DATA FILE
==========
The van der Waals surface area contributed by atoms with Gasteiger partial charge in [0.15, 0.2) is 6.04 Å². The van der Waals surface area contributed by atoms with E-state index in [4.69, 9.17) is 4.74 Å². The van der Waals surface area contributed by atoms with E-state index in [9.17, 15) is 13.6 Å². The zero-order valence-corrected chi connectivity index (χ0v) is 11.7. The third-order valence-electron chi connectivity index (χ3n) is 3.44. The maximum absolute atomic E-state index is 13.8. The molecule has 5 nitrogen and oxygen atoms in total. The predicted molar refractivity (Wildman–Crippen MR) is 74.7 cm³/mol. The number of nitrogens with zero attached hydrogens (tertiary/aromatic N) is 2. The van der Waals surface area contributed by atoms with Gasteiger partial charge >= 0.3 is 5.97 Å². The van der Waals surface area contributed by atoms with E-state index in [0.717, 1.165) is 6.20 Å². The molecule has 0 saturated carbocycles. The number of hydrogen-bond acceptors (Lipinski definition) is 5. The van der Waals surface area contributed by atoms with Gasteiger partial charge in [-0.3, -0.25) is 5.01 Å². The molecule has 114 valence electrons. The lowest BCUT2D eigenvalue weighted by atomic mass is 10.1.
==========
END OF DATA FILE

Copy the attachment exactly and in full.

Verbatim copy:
The van der Waals surface area contributed by atoms with Gasteiger partial charge in [0.15, 0.2) is 6.04 Å². The van der Waals surface area contributed by atoms with E-state index in [4.69, 9.17) is 4.74 Å². The van der Waals surface area contributed by atoms with E-state index in [9.17, 15) is 13.6 Å². The zero-order valence-corrected chi connectivity index (χ0v) is 11.7. The third-order valence-electron chi connectivity index (χ3n) is 3.44. The maximum absolute atomic E-state index is 13.8. The molecule has 5 nitrogen and oxygen atoms in total. The predicted molar refractivity (Wildman–Crippen MR) is 74.7 cm³/mol. The number of nitrogens with zero attached hydrogens (tertiary/aromatic N) is 2. The van der Waals surface area contributed by atoms with Gasteiger partial charge >= 0.3 is 5.97 Å². The van der Waals surface area contributed by atoms with E-state index in [0.717, 1.165) is 6.20 Å². The molecule has 0 saturated carbocycles. The number of hydrogen-bond acceptors (Lipinski definition) is 5. The van der Waals surface area contributed by atoms with Gasteiger partial charge in [-0.3, -0.25) is 5.01 Å². The molecule has 114 valence electrons. The lowest BCUT2D eigenvalue weighted by atomic mass is 10.1.